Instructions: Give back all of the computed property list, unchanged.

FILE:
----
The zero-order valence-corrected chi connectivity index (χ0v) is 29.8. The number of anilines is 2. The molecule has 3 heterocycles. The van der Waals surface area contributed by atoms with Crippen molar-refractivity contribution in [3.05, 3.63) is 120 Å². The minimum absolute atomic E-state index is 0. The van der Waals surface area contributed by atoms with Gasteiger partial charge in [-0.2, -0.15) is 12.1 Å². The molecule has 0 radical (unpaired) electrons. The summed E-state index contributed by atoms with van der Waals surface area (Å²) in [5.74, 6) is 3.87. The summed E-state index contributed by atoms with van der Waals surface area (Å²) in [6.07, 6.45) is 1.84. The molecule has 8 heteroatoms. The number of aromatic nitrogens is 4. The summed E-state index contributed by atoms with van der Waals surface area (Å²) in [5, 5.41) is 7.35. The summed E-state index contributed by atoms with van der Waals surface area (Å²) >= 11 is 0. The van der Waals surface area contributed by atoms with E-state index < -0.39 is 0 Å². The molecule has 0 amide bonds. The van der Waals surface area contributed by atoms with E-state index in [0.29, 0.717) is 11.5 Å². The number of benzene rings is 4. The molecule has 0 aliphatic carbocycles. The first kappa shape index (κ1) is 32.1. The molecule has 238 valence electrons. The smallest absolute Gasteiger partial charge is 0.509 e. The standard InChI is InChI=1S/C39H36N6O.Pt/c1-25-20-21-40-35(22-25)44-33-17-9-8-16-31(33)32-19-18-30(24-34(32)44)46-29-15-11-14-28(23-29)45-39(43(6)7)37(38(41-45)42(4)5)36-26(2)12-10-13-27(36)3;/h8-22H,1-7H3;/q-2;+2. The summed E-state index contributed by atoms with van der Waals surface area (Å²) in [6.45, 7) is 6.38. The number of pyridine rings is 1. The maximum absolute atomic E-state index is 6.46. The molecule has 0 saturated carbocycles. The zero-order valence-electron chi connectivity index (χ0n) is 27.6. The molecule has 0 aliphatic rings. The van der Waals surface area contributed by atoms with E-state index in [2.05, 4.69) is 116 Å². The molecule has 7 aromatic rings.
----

The zero-order valence-corrected chi connectivity index (χ0v) is 29.8. The number of anilines is 2. The molecule has 3 heterocycles. The van der Waals surface area contributed by atoms with Crippen molar-refractivity contribution in [3.05, 3.63) is 120 Å². The minimum absolute atomic E-state index is 0. The van der Waals surface area contributed by atoms with Gasteiger partial charge in [-0.2, -0.15) is 12.1 Å². The molecule has 0 radical (unpaired) electrons. The summed E-state index contributed by atoms with van der Waals surface area (Å²) in [5.74, 6) is 3.87. The summed E-state index contributed by atoms with van der Waals surface area (Å²) in [6.07, 6.45) is 1.84. The molecule has 8 heteroatoms. The number of aromatic nitrogens is 4. The summed E-state index contributed by atoms with van der Waals surface area (Å²) in [5, 5.41) is 7.35. The summed E-state index contributed by atoms with van der Waals surface area (Å²) >= 11 is 0. The van der Waals surface area contributed by atoms with E-state index < -0.39 is 0 Å². The molecule has 0 amide bonds. The van der Waals surface area contributed by atoms with E-state index in [0.29, 0.717) is 11.5 Å². The number of benzene rings is 4. The molecule has 0 aliphatic carbocycles. The first kappa shape index (κ1) is 32.1. The molecule has 238 valence electrons. The smallest absolute Gasteiger partial charge is 0.509 e. The standard InChI is InChI=1S/C39H36N6O.Pt/c1-25-20-21-40-35(22-25)44-33-17-9-8-16-31(33)32-19-18-30(24-34(32)44)46-29-15-11-14-28(23-29)45-39(43(6)7)37(38(41-45)42(4)5)36-26(2)12-10-13-27(36)3;/h8-22H,1-7H3;/q-2;+2. The summed E-state index contributed by atoms with van der Waals surface area (Å²) in [6.45, 7) is 6.38. The number of pyridine rings is 1. The maximum absolute atomic E-state index is 6.46. The molecule has 0 saturated carbocycles. The zero-order valence-electron chi connectivity index (χ0n) is 27.6. The molecule has 0 aliphatic rings. The van der Waals surface area contributed by atoms with E-state index in [2.05, 4.69) is 116 Å². The molecule has 7 aromatic rings.